For the longer term, we are still optimistic. As we don't see a strong economic recovery anywhere in the world, we assume that monetary conditions will remain benevolent. There would be bankruptcy hailstorms everywhere if interest rates would suddenly jump much higher. We've all become addicted to cheap money, from hopelessly indebted states to house buyers and consumers. A withdrawal of this drug would give us the shakes. And yet, as everything, this too will end. Whenever that happens, and it could be a while till then, gold will shine. In the meantime commodities and their producers (BHP Billiton, Rio Tinto, Glencore etc.) are in the dog house - and could remain there for an extended period of time. But keep an eye on them; the day will come when they'll return outrageous profits again. This day, however, is not yet near. Patience is required.
As to our favorite sector, US banks, we take some profits, keep a bit in the game and try to surf the waves.
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A Time to Act
Markets had a good run recently - but few have profited. Tons of money are still piled up at the sidelines - or stuck in low-yielding bonds. Many institutional investors, insurance companies etc. have less than 5% invested in equities. It hurts to watch prices float up and away. But markets are volatile and corrections happen ever so often.
We'd use such corrections to get into the market - or back into the market. We see good trading opportunities coming up. Why?
The fundamental bull case is still intact. Bernanke and friends are holding interest rates low, and liquidity high. That won't change much, because business is lackluster, China is slowing down, commodities are weak, jobless rates remain high. Nothing much will change over a short period of time.
But off and on somebody will cry wolf, scaring the crowd with the coming end of QE. Now, sooner or later, QE must end - and will end. But we think it will be later. Thus we see opportunities, whenever a little panic befalls the herd.
As mentioned many times over the last year, we think opportunities are excellent in US financial shares. The good times are not over yet, and we'd use short, sharp setbacks to gobble up more of that stuff.
We remain cool towards commodities and precious metals, not expecting much from those sectors. However, we still believe that a certain amount should be kept in gold, preferably in its physical form, as an insurance for unexpected bad times and surprises. Gold doesn't pay interest, but it has many advantages. Think about it.
To sum it up: use current opportunities to buy stocks, preferably in the USA. It doesn't help to ponder endlessly, bother clueless advisers and live in fear of unimaginable catastrophes. Just shut up and take the money!
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Timing the Market
Trying to time the market is a fool's errand; that's what practically all investment advisors agree on. But when the crash of october 1987 happened, I thought: if only I wouldn't be involved in just one such big crash and could thus get in immediately after it, I'd be lightyears ahead.
Now, it's really very difficult to get one's timing right, but I believe that it's not totally hopeless to make an effort. First, one would need long experience to various markets to have lived through various cycles, booms, euphorias and crashes. The latter come along like a thunderbolt or they can last tortuous years. Secondly, one needs to fill the information tank to the max, reading papers, blogs, company reports and so on. Folks who work in normal day jobs and pursue their careers don't have the time to do all that. Professional advisors would perhaps have the time, but many are too busy with their errands and too lazy to read tons of stuff to be of much use.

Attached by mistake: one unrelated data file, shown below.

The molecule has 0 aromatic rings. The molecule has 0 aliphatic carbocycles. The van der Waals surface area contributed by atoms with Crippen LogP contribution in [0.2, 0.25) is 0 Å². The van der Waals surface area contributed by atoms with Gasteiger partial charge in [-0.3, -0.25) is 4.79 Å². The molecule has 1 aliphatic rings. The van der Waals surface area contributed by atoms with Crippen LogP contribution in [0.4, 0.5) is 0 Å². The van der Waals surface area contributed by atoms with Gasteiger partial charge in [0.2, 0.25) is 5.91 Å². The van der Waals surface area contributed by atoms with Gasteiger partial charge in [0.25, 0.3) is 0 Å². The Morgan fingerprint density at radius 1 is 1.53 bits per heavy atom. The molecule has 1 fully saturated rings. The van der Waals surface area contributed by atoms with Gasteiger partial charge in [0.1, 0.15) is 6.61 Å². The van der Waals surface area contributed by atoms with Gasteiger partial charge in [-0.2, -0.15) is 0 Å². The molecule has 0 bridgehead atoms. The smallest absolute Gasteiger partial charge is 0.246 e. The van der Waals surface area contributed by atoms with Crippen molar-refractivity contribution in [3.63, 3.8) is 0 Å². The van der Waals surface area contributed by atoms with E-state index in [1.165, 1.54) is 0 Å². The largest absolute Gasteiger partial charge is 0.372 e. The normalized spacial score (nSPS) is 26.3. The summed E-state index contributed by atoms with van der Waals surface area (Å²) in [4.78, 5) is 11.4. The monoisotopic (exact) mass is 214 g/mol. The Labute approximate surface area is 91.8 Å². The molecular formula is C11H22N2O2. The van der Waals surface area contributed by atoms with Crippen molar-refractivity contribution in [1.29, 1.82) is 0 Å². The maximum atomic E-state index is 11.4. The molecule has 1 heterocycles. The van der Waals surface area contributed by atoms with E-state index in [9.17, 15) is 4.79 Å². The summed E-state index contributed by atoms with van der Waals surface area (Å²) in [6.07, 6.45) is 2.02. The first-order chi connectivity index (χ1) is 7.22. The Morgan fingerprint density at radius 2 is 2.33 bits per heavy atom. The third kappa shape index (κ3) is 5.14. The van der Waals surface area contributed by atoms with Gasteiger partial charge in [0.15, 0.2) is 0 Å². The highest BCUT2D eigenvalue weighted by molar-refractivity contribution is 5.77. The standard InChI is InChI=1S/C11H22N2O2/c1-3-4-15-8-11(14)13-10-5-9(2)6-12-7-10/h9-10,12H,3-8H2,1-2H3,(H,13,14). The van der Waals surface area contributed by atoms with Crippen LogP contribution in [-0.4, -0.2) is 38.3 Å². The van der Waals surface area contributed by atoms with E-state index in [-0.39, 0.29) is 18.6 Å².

Of course, one could just follow some simple rules, e.g. don't jump in when the papers and your neighbours start talking about the market in an overly excited tone. Anyway, if market timing is possible, it's certainly not easy. That brings us to the current situation: many popular indices have reached new highs or are in the vicinity of them, the NASDAQ being one notable exception.
Is this a time to get OUT, if one has been IN at all?
The one big pillar of market strength has been the mass of liquidity provided by central banks. It looks as if it will stand a while longer. Political events (elections in Italy, sequester in the US etc.) are usually short-term disturbances and don't need to worry us too much. Companies have been doing generally very well and have accumulated piles of cash. Profits are ok if not fantastic. Trillions are still piled up in bonds, yielding next to nothing. What's the problem?
There could always be unforeseen events like a sudden war, crisis or terrorist attack. But instead of getting out of the market in fear of uncertain and unforeseeable events, it's better to keep some catastrophe insurance, e.g. cash and gold. For now I think it's quite ok to ride the trend up. Not all boats are being lifted though; selectivity is still necessary. In my last missive I've recommended US banks. They have done quite well and I stay with them for now. One of my favorites, as mentioned before, is Citicorp.
Sooner or later the good news will end, and we'll see a sizeable correction. I think we're not there yet. When it gets more difficult to raise any enthusiasm for particular stocks (a tired bull) we should start to sell. But in not too much of a hurry because history teaches us that certain trends extend their lives due to the entrance of Johnny-come-latelys and slow moving big funds.
Enjoy the ride while it lasts!